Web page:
Pythian Games

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Pythian games

(pĭth`ēən), in ancient Greece, games held at Delphi every four years (the third of each Olympiad). They included musical, literary, and athletic contests. The games honored Apollo and took their name from Pythia, the priestess of the oracle at DelphiDelphi
, locality in Phocis, Greece, near the foot of the south slope of Mt. Parnassós, c.6 mi (10 km) northeast of the port of Cirrha. It was the seat of the Delphic oracle, the most famous and most powerful of ancient Greece.
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Pythian Games

 

in ancient Greece, pan-Greek celebrations and contests held at the temple of Pythian Apollo in Delphi. The Pythian games were second in importance to the Olympic games. According to tradition, they were instituted by Apollo after his victory over the serpent Python. Originally, the games took place once every eight years and consisted of musical contests. Hymns in honor of Apollo were performed to the accompaniment of a cithara. Beginning around 582 B.C., the games included athletic competitions and chariot races; the interval between games was shortened to four years. A wreath of laurel (considered to be the sacred tree of Apollo) was awarded to the victors. The Pythian games were last held in the late fourth century A.D.

Pythian Games

Every four years in August
The Pythian Games were ancient Greek games considered next in importance to the Olympic Games. From 586 b.c.e., they were held every four years on the plain near Delphi. Competitions in instrumental music, singing, drama, and recitations in verse and prose were primary, but there were also athletic and equestrian contests modeled on those at Olympia. The prize was a crown of bay leaves.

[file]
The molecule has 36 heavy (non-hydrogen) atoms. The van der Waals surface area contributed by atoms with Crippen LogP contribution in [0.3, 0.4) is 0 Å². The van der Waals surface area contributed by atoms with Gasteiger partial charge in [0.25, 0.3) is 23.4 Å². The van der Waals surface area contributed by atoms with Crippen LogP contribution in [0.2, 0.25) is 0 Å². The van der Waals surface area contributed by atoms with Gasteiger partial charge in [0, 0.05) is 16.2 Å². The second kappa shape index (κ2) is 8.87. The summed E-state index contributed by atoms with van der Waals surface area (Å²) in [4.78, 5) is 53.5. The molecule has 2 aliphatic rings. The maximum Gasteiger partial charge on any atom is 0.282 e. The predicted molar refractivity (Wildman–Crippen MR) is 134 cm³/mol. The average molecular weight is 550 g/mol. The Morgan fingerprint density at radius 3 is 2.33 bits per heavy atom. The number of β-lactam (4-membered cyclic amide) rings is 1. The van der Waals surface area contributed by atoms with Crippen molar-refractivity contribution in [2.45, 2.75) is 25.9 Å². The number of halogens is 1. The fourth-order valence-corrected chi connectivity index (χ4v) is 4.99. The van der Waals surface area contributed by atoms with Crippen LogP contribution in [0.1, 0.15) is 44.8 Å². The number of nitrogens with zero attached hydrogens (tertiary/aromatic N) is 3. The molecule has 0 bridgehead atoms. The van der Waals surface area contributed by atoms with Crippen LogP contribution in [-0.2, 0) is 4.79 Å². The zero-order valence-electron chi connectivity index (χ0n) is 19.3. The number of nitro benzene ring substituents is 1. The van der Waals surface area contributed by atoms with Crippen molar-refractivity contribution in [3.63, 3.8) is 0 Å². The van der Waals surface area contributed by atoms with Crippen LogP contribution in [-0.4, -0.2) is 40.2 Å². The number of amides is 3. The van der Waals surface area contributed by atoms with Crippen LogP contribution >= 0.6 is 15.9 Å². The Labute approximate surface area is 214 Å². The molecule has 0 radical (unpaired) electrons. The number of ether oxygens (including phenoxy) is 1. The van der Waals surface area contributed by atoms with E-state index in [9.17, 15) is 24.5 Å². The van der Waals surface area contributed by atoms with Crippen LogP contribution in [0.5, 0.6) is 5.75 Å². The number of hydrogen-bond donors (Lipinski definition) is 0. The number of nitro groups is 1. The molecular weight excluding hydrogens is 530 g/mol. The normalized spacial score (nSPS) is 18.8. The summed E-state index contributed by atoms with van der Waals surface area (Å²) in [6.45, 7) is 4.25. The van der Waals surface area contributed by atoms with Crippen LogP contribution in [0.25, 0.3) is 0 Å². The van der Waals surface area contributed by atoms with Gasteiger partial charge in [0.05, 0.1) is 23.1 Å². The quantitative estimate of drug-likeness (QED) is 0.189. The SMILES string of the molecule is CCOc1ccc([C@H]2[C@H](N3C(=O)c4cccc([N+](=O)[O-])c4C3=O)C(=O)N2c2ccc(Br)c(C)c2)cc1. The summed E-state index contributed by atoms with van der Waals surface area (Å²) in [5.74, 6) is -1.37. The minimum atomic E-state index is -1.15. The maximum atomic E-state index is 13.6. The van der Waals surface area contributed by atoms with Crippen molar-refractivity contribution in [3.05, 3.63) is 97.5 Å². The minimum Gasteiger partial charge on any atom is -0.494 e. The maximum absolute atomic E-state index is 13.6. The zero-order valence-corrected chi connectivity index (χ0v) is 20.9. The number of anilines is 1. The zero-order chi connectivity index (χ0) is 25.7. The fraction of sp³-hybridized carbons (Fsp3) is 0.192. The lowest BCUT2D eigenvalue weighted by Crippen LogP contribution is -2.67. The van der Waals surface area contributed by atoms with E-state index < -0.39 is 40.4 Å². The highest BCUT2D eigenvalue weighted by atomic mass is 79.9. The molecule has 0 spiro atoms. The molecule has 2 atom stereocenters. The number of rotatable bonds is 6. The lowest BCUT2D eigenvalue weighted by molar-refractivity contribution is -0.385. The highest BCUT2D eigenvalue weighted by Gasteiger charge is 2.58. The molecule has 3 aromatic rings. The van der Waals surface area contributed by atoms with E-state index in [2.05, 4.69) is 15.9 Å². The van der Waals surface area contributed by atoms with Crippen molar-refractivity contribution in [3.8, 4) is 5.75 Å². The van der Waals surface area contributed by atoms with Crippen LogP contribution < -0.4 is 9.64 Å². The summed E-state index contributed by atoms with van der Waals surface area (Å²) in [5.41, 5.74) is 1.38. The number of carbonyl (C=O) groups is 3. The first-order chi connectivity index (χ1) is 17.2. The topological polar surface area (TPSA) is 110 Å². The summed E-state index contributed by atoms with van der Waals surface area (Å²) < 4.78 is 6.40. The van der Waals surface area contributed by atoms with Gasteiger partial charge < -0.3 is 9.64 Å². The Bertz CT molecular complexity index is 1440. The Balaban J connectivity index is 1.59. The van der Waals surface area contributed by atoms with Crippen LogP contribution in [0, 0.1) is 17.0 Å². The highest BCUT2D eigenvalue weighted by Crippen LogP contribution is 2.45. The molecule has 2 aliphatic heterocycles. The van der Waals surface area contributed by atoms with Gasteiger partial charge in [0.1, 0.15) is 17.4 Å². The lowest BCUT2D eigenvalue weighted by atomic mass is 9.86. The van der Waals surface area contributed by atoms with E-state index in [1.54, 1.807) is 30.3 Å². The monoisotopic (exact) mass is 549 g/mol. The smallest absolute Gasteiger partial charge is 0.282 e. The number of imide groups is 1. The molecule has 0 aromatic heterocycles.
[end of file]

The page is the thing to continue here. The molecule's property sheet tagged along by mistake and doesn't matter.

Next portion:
See also Isthmian Games, Nemean Games, Olympic Games
SOURCES:
DictFolkMyth-1984, p. 67
NewCentClassHandbk-1962, p. 956
OxClassDict-1970, p. 904 (c)
References in periodicals archive ?
The Delphic Games was a competition of culture and arts among ancient city nations of Greece that ran for about 1,000 years from the 6th century BC to AD 394.
The Delphic Games were named after Delphi, in Greece, where the Temple of Apollo stands.
The first Delphic Games was held in December 2000 in Moscow, Russia with participation from 27 countries followed by the second in September 2005 in Kuching, Malaysia, with participation from 21 countries.
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